It was just about one year ago that COVID-19 arrived in New York. The first case of COVID-19 was confirmed on March 1st, and New York quickly became an epicenter of the pandemic. Since then, there have been 1.75 million confirmed cases and nearly 50,000 deaths in New York State. Numbers like that are hard to grasp, and behind the numbers are individuals, lives, and families forever changed. And beyond those clinical statistics, there are the human, psychological, and economic tolls. The past year has changed just about everything.

Pre-pandemic, most conversations started with the most casual question: “Hi. How…


Yesterday, the U.S. Senate confirmed Denis McDonough, in an 87–7 vote, as the new Secretary for the U.S. Department of Veterans Affairs. Secretary McDonough is an unusual choice for the position. He is not himself a military veteran (he’s only the second non-veteran to serve as VA Secretary). He also lacks health care experience, which could be a challenge for the person charged with overseeing the single largest health care system in the United States.

So what makes him the right person for this job? He’s an experienced leader with a solid track record of delivering results, and he has…


Throughout the COVID-19 pandemic — now more than 10 months and counting — we’ve rightly been lauding health care workers and other frontline workers as heroes. New Yorkers have taken to their balconies and porches at 7:00 p.m. to bang out symphonies of appreciation on pots and pans. We’ve hung thank-you signs in our windows and planted them in our front yards. We’ve contributed to programs that deliver meals to frontline workers both to boost their spirits and to support local restaurants. But our health care workers need more than cheers and free lunches during this stressful time.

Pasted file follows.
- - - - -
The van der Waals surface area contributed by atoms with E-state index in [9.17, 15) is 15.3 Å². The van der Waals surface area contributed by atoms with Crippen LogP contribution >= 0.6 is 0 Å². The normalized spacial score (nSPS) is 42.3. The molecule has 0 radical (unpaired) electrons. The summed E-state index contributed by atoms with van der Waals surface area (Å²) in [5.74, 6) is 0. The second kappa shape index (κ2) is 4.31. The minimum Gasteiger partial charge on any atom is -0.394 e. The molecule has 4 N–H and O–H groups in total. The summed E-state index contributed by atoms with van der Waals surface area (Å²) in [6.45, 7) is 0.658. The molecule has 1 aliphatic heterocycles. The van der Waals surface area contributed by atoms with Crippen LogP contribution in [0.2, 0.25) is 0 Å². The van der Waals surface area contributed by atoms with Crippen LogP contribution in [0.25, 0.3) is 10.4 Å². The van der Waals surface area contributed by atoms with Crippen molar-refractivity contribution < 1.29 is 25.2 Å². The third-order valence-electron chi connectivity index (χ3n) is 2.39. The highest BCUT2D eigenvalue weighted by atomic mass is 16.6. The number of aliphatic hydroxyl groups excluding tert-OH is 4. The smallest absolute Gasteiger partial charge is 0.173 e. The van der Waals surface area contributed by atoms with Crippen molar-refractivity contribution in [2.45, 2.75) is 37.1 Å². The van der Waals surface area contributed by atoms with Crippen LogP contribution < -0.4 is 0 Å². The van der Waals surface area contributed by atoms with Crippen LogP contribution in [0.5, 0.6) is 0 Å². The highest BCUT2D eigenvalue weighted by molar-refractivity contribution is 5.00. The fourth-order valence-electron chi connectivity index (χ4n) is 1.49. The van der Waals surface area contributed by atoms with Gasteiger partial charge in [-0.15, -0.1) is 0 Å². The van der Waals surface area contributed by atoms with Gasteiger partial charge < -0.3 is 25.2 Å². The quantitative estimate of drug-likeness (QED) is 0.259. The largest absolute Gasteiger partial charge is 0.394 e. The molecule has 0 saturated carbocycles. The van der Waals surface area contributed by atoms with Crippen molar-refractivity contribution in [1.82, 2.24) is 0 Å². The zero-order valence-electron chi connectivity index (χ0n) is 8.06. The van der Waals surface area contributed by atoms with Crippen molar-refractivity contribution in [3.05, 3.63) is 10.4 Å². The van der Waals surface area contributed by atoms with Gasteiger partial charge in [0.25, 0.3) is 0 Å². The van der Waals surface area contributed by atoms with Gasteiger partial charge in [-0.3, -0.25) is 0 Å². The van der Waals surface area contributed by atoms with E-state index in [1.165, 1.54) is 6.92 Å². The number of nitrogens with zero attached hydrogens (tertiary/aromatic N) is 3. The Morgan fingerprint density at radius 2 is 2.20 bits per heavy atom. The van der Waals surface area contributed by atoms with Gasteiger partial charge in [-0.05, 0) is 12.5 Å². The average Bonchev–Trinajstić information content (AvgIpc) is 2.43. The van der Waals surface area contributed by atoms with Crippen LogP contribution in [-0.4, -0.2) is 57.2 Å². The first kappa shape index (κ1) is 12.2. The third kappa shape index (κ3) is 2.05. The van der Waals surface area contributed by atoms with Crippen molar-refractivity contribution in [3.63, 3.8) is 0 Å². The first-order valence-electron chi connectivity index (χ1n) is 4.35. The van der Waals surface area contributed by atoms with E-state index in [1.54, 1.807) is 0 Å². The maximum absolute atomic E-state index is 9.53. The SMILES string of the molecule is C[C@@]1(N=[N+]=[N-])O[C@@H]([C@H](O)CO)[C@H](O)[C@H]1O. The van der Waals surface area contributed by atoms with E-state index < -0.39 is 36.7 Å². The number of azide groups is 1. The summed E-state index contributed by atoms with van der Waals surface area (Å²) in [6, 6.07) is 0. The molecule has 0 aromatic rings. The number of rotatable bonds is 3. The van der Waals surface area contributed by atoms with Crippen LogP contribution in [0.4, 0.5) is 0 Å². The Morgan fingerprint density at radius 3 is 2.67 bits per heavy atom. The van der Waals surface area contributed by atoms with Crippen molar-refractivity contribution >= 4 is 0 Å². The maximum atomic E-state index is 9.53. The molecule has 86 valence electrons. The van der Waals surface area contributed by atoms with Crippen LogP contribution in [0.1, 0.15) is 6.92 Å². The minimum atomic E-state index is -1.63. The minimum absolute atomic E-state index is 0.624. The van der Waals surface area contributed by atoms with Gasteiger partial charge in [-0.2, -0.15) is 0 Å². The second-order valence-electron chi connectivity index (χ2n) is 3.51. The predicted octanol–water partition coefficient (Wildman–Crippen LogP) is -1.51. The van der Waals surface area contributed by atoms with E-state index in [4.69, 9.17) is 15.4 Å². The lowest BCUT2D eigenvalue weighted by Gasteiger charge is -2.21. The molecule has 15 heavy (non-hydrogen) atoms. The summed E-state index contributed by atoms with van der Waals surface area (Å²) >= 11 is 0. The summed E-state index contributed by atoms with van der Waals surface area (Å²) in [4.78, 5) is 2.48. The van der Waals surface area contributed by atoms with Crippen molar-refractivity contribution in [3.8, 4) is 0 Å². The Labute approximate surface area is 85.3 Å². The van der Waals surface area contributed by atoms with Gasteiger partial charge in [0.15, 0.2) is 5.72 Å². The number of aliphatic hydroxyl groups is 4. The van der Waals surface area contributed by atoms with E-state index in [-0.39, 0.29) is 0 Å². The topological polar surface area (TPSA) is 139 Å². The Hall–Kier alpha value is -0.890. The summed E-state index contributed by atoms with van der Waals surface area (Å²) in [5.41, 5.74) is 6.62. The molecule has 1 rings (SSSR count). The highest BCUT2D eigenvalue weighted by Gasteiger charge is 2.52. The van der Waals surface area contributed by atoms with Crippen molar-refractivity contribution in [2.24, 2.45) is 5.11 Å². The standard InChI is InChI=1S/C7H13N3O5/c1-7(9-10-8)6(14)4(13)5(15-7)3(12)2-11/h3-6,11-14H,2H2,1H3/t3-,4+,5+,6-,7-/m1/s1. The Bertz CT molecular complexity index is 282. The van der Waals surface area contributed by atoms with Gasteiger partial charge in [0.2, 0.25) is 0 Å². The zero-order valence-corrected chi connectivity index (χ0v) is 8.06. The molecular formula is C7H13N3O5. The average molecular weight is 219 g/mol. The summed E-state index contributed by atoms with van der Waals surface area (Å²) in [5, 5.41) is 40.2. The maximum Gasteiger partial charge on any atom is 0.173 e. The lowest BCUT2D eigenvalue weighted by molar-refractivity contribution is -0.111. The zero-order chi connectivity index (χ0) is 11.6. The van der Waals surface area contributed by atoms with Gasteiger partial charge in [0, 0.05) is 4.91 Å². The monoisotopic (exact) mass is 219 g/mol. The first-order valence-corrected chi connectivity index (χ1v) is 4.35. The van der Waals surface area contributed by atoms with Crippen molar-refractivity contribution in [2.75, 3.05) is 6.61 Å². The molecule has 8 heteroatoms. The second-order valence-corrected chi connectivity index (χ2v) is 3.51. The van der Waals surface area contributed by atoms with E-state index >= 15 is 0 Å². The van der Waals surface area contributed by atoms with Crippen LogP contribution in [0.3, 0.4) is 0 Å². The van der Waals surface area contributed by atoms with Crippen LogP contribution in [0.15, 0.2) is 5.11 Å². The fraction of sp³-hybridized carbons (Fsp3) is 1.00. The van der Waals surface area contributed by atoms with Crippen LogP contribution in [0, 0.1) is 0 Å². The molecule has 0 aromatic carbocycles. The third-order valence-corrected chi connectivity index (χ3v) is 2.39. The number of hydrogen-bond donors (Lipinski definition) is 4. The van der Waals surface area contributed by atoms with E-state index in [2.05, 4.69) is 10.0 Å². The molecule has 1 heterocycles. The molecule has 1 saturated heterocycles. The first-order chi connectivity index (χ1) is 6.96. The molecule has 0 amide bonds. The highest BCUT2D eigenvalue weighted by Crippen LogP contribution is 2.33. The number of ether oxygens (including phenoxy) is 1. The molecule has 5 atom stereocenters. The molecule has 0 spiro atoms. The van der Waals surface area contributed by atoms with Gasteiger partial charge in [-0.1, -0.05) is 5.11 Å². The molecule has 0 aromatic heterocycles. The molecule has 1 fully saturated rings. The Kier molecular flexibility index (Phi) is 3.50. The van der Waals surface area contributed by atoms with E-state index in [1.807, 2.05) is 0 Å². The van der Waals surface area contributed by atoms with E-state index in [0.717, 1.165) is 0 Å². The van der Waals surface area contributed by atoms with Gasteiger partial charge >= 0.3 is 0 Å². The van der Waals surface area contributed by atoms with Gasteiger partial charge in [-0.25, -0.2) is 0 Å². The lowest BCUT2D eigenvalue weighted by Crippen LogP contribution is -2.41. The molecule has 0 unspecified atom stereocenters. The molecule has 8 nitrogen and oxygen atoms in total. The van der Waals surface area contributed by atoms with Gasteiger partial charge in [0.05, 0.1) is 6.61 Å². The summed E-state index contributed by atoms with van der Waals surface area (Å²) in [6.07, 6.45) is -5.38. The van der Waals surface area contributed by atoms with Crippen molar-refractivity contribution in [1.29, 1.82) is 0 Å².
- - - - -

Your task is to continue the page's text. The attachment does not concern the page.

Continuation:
People from…


Photo by Sharon McCutcheon on Unsplash

Her Majesty Queen Elizabeth II referred to 1992 as an “annus horribilis,” Latin for “horrible year.” Why? That was a year that three royal marriages dissolved, a fire destroyed much of Windsor Castle, and there were some tabloid scandals. With typical understatement, she said, “1992 is not a year on which I shall look back with undiluted pleasure.”

Frankly, that all seems like child’s play compared with what we’ve been through in 2020. Since the spring, we have had to face anxiety and uncertainty, hardships, and unprecedented challenges. The COVID-19 pandemic brought great pain and suffering to New York. The…


It appears that the Affordable Care Act (ACA) will survive another near-death experience. It has the dubious honor of being the most challenged law in modern American history. It has faced more than 1,700 lawsuits in lower courts, and Congress has tried more than 70 times to repeal it. Since those assaults failed, the Trump Administration pursued a “death by a thousand cuts” strategy to undermine and weaken the law. Despite all that, the ACA has exhibited remarkable staying power. …

David Sandman

David Sandman, Ph.D., is President and CEO of the New York State Health Foundation. www.nyshealth.org www.twitter.com/DavidSandman1